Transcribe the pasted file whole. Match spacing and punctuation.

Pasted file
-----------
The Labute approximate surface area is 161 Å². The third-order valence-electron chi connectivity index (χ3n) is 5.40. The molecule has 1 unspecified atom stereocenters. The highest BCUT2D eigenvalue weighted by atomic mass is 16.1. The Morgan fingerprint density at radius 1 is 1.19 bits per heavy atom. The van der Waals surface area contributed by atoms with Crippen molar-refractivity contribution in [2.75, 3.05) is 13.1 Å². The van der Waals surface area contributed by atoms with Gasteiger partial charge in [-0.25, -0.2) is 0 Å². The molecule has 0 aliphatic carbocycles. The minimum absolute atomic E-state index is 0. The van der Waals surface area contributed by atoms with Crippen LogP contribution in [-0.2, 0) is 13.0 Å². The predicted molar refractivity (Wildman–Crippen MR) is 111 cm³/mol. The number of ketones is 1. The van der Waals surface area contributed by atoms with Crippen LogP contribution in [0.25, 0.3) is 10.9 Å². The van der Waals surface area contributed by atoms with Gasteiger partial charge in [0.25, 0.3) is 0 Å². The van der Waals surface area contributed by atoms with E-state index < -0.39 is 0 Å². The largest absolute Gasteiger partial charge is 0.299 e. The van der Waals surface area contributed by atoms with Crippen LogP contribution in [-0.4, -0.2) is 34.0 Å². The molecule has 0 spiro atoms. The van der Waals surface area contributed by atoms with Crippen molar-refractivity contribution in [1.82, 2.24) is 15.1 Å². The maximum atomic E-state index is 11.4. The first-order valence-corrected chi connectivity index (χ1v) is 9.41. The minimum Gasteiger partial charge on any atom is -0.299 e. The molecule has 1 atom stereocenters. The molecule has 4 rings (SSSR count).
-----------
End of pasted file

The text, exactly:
The Labute approximate surface area is 161 Å². The third-order valence-electron chi connectivity index (χ3n) is 5.40. The molecule has 1 unspecified atom stereocenters. The highest BCUT2D eigenvalue weighted by atomic mass is 16.1. The Morgan fingerprint density at radius 1 is 1.19 bits per heavy atom. The van der Waals surface area contributed by atoms with Crippen molar-refractivity contribution in [2.75, 3.05) is 13.1 Å². The van der Waals surface area contributed by atoms with Gasteiger partial charge in [-0.25, -0.2) is 0 Å². The molecule has 0 aliphatic carbocycles. The minimum absolute atomic E-state index is 0. The van der Waals surface area contributed by atoms with Crippen LogP contribution in [-0.2, 0) is 13.0 Å². The predicted molar refractivity (Wildman–Crippen MR) is 111 cm³/mol. The number of ketones is 1. The van der Waals surface area contributed by atoms with Crippen LogP contribution in [0.25, 0.3) is 10.9 Å². The van der Waals surface area contributed by atoms with Gasteiger partial charge in [0.25, 0.3) is 0 Å². The van der Waals surface area contributed by atoms with E-state index < -0.39 is 0 Å². The largest absolute Gasteiger partial charge is 0.299 e. The van der Waals surface area contributed by atoms with Crippen LogP contribution in [-0.4, -0.2) is 34.0 Å². The molecule has 0 spiro atoms. The van der Waals surface area contributed by atoms with Crippen molar-refractivity contribution in [1.82, 2.24) is 15.1 Å². The maximum atomic E-state index is 11.4. The first-order valence-corrected chi connectivity index (χ1v) is 9.41. The minimum Gasteiger partial charge on any atom is -0.299 e. The molecule has 1 atom stereocenters. The molecule has 4 rings (SSSR count).